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Man Believed to Be 120 Years Old Reveals His Three Keys to Longevity


Here are his secrets.

In this photograph taken on August 2, 2016, Indian monk Swami Sivananda who claims to be 120 years old, smiles ahead of performing his morning stretches and yoga in Kolkata. An Indian monk who claims to be the oldest man to have ever lived at 120 years, says he owes his longevity to daily yoga and a life without sex or spices. Born on August 8, 1896, according to his passport, Hindu monk Swami Sivananda's life has spanned three centuries. He is now applying to Guinness World Records to stake his claim to the distinction. (DIBYANGSHU SARKAR/AFP/Getty Images)

A man who says he is 120 years old credits his long life to three things: no sex, no spices and daily yoga sessions.

Swami Sivananda claims he was born Aug. 8, 1896. He is an Indian monk and says he is the oldest to have ever lived, beating out Japan's Jiroemon Kimura, who the Guinness Book of World Records now lists as the oldest man to have ever lived. Kimora was 116 years and 54 days old, AFP reported.

Indian monk Swami Sivananda, who claims to be 120 years old, practices yoga in Kolkata. (Dibyangshu Sarkar/AFP/Getty Images)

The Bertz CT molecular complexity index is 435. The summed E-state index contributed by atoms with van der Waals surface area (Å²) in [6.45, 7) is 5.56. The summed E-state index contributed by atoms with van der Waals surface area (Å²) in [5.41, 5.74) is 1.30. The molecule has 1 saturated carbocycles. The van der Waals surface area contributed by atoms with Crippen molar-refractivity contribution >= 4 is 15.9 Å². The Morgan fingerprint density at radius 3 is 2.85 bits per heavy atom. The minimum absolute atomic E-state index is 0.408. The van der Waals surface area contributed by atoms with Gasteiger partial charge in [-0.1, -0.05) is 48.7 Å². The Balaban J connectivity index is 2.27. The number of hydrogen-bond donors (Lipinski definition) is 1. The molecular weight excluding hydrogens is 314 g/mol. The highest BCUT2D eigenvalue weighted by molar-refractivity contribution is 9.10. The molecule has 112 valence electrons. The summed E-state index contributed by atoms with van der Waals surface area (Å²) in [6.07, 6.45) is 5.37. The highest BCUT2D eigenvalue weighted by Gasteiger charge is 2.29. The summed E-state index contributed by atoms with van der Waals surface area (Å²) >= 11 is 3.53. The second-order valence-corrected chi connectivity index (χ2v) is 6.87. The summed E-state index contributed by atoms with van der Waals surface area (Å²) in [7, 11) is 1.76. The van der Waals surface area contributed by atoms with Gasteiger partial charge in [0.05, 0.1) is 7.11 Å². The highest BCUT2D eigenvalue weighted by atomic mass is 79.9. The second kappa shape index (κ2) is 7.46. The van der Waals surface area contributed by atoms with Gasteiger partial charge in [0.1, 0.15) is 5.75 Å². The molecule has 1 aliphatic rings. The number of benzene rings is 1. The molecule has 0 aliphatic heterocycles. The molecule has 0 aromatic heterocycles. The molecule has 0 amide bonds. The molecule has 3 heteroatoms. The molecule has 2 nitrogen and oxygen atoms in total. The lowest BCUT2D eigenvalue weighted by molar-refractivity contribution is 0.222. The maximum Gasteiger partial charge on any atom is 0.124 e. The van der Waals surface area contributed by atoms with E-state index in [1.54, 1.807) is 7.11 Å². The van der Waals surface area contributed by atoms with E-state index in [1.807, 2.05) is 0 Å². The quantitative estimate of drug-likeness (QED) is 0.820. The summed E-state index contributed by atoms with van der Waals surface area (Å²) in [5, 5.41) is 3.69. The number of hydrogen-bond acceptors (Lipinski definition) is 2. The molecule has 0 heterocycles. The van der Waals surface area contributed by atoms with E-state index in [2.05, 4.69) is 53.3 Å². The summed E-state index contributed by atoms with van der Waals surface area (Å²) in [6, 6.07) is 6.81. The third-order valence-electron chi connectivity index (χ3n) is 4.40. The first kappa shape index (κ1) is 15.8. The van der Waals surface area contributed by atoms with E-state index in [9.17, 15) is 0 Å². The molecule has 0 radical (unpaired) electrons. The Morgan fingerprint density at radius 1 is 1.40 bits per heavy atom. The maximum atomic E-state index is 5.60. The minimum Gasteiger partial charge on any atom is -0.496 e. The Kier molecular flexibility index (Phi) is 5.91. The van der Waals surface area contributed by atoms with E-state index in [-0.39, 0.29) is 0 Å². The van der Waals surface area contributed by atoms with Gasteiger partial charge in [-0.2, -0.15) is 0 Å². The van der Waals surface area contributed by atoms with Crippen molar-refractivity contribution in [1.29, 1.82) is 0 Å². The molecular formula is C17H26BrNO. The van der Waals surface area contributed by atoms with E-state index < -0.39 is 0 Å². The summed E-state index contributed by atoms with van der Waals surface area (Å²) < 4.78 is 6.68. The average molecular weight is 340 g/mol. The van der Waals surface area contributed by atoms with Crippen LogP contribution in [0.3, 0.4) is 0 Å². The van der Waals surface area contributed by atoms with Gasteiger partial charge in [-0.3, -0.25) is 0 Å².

Sivanada is applying to the world records book to officially claim the title, based on a temple register confirmed by Indian passport authorities. The register is the only record of many Inidan residents' ages, including those much younger than Sivanada.

"I eat very simply," Sivanada said. "Only boiled food without oil or spices, rice and boiled daal [lentil stew] with a couple of green chillies."

Sivanada said he also does not drink milk or eat fruit because he sees those as "fancy foods." He noted that, as a child, he lived in extreme poverty and often slept on an empty stomach. Now, Sivanada said, he sleeps on a mat on the floor and uses a piece of wood as a pillow.

The 5'2" tall monk was born around the same time that electricity, cars and telephones were invented — a time in which he says people were "happy with fewer things."

"Nowadays," he said, "people are unhappy, unhealthy and have become dishonest, which pains me a lot."

"I just want people to be happy, healthy and peaceful," Sivanada added.

Editor's note: This post has been updated to more accurately state when electricity, cars and telephones were invented.

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